Today, most web masters and web designers couldn’t live without SEO. Why? Why, it gets you the visits, and visits are practically all that matters for our online personas (with very few notable exceptions, of course). Nearly million people bear ‘SEO’ in their job descriptions on LinkedIn. But it wasn’t always like that; in previous ages, others aspects, such as site visuals and content, took precedence over visits themselves, assuming that a site with good structure and appearance will, by its own nature, attract the visitors naturally. This is a look back at that time period – the pre-SEO period, its birth and advent.
It didn’t take people long that site esthetics wasn’t what really sought for. However, it wasn’t that they looked for coherent, grammatically coherent sentences either. Remember that time you searched for ‘walkthrough for Might and Magic VI’? No, since you searched for ‘Might and Magic VI walkthrough’ or some other form that wouldn’t get you a passing grade on your English test.
SEO first came in the form of meta tags. As far as SEO is concerned, meta tags were tags that were invisible to the user but were visible to the search engines. In short, they were words inserted into the site for the sole purpose of attracting new visitors. A web master or web site designer would include a bunch of them onto the site and simply hope for the best. As opposed to modern SEO, this ancient practice sought to include as many relevant tags as possible (or, if you weren’t really feeling moral, irrelevant tags).
The term ‘search engine optimization’ came into being in 1997, and since then, it came to refer more and more to what we’re used to today – combination of words based not so much on what the site has to offer, but on what people are most likely to search for. It became a big hit – people could simply get their local SEO expert or find bluehatmarketing in Toronto, for example, and have their site tweaked to the max for maximum visitors.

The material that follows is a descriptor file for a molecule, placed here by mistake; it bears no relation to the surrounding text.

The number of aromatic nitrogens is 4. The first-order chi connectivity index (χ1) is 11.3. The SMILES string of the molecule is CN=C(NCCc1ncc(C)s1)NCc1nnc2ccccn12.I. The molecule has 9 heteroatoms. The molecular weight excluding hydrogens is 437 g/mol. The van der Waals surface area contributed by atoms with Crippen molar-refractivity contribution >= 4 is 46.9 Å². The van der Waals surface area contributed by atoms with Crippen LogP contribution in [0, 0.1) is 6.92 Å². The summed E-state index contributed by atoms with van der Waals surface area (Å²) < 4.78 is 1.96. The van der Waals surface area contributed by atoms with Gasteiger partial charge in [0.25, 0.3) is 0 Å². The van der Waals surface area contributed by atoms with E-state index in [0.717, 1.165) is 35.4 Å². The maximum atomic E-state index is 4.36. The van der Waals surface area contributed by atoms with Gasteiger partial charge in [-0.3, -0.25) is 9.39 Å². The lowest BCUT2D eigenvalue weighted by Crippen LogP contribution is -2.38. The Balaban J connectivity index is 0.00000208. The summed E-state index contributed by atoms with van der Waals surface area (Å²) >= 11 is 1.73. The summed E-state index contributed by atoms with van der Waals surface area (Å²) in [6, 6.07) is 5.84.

The search engines quickly caught on to this, however. They developed complex algorithms that rank sites; up to 200 different criteria are reported. The search engines giants such as Google, Yahoo or Bing never disclose their algorithms, as this would largely jeopardize the way they operate, as well as cause an overload in sites that rank too well.
Does this mean that SEO doesn’t work? Far from it. While search engine keywords aren’t the sole criterion, they’re still a criterion; a site that does SEO will rank much, much better than the one that doesn’t. Not only that – good deal of SEO experts regularly check their results and experiments a little, ensuring that their clients get the best possible practice for their line of business. SEO might not be for everyone (not all people are web masters for visitors or revenue); but when it is required, it’d better be done right.